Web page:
The great thing about our God is that he takes us as we are but does not leave us as he finds us. This means that a wandering mind (and even body) is okay in prayer. If you are engaged in the practice of intentional prayer in solitude and quiet, God who is outside of time is not offended if it takes you time to get everything expressed or you have to wander around your house or neighborhood or park to clear yourself of noise. There is nothing magical about staying in one place or staying on one track mentally. You may begin with many words and slowly run out, but if you are drawing close to God, stay there and think. Let your mind wander and then find its way back to prayer. There is no such thing as perfect prayer. Jesus is perfect and he bears the burden of perfection in prayer for you. Walk around. Sing. Read. Intersperse prayer with devotional reading or Bible study. Talk to yourself a bit. Work out the kinks. It’s okay. God can handle “messy.” The effort of wandering prayer is dirt enough for God to breathe life into.

“Come overwhelmed with life. Come with your wandering mind. Come messy.”
– Paul Miller, A Praying Life

(This is a slightly edited excerpt from the session called “Intentional Prayer” in my book Abide: Practicing Kingdom Rhythms in a Consumer Culture)

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Jun

07

2010

Jared C. Wilson|6:22 pm CT

Kill Your Jesus Talisman

I can win any slam dunk contest through him who gives me strength. If I will ask God for the ability to do so “in Jesus’ name,” of course.

When I was a kid I had a poster of Philippians 4:13 — “I can do all things through him who strengthens me” — with a photo of a guy dunking a basketball. You can bet I thought long and hard about how Jesus was gonna help me dunk on some fools.

Paul wrote the letter to the church at Philippi from jail. Chapter 4, verse 13 may sound like it needs to be slapped on whatever the Christian equivalent of a PowerBar is, but Paul was not talking about Jesus being our genie, but Jesus being our satisfaction in all situations, whether rich or poor, free or enslaved, healthy or sick, successful or getting dunked on. Wherever our promised trouble-full life finds us, we will persevere only in Christ.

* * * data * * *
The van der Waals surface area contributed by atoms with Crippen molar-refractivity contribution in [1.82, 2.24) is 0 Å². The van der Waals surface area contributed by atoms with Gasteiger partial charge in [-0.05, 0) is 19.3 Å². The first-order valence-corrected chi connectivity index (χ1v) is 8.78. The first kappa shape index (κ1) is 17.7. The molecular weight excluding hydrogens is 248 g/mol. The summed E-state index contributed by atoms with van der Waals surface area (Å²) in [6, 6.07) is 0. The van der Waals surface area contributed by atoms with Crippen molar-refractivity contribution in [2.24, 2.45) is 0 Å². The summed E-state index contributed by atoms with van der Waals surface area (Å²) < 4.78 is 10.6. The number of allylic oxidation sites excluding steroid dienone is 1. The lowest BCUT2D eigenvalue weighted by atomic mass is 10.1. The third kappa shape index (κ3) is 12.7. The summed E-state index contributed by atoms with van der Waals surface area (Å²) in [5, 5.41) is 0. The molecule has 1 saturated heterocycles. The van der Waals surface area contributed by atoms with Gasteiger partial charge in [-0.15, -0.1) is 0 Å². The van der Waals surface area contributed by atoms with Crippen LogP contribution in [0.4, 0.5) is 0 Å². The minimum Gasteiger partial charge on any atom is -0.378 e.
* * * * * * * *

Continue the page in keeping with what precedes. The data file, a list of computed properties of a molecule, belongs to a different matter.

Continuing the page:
Similarly, Jeremiah 29:11 is a great verse, but it’s not an affirmation of the American dream. It’s an affirmation of God’s predestining purposes even when the American dream crashes down around us and we are crushed. You can put it on a coffee cup, I s’pose, but don’t throw it away when you’re on the streets and you need it to beg for change. The verse will still be true.

Jesus is no talisman. Crucify “Jesus as key to your personal achievement” and he will stay dead. But the real Jesus achieves a victory greater and far superior to any wish-dream of any man. He is life itself, and life eternal. Worship that Jesus.

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Jun

01

2010

Jared C. Wilson|12:41 am CT

Memorial Day Prayers

Our little town hosted its 40-something’th annual Memorial Day parade yesterday, which includes a ceremony on the town green.

Because our church owns the town green, we are free to appeal to the name of Jesus. Most of my readers know I am wary of the conflation of Christianity with patriotism (of any kind), but we were blessed by the slice of traditional small town life on full display yesterday and humbled by the community’s reflection on our nation’s fallen heroes. And I was honored to have the opportunity to offer the ceremonial prayers.

The Rutland Herald did a nice little piece on it here. The story excerpts from one of the prayers. I have pasted the full text of both below.

INVOCATION

Heavenly Father,

This afternoon I thank you for the beauty of your creation and this beautiful day to enjoy it with our community. Thank you for this opportunity today to remember fallen heroes and to celebrate memories old and new.

I ask that you would please cover us all with joy and gladness.

Help us to honor well those who have made the utmost sacrifice for the cause of liberty. Help us to honor them with sincerity and fondness, in intellect and inspiration, and for hope and happiness.

Let us grieve well and rejoice well.

And above all help us to follow every gift we encounter on this green earth like a trail of bread crumbs to you, the great Giver of grace, the great Giver of Yourself.

It’s in the name of Your Son Jesus Christ I pray,

Amen

BENEDICTION

Heavenly Father,

Thank you for the gift of this day, its precious meaning and the joys that come with it. But please don’t let us hold it in higher esteem than we hold you.

Keep us respectful of our leaders, from soldiers and veterans here and abroad to President Obama and the members of Congress, to our local police officers and firemen and medical workers. Keep each of us as fellow citizens respectful of each other.

But as we thank you for the great gift of a free nation, keep us even more mindful of the kingdom that is eternal and unshakeable, the one belonging to your Son Jesus.

It’s in his name I pray,

Amen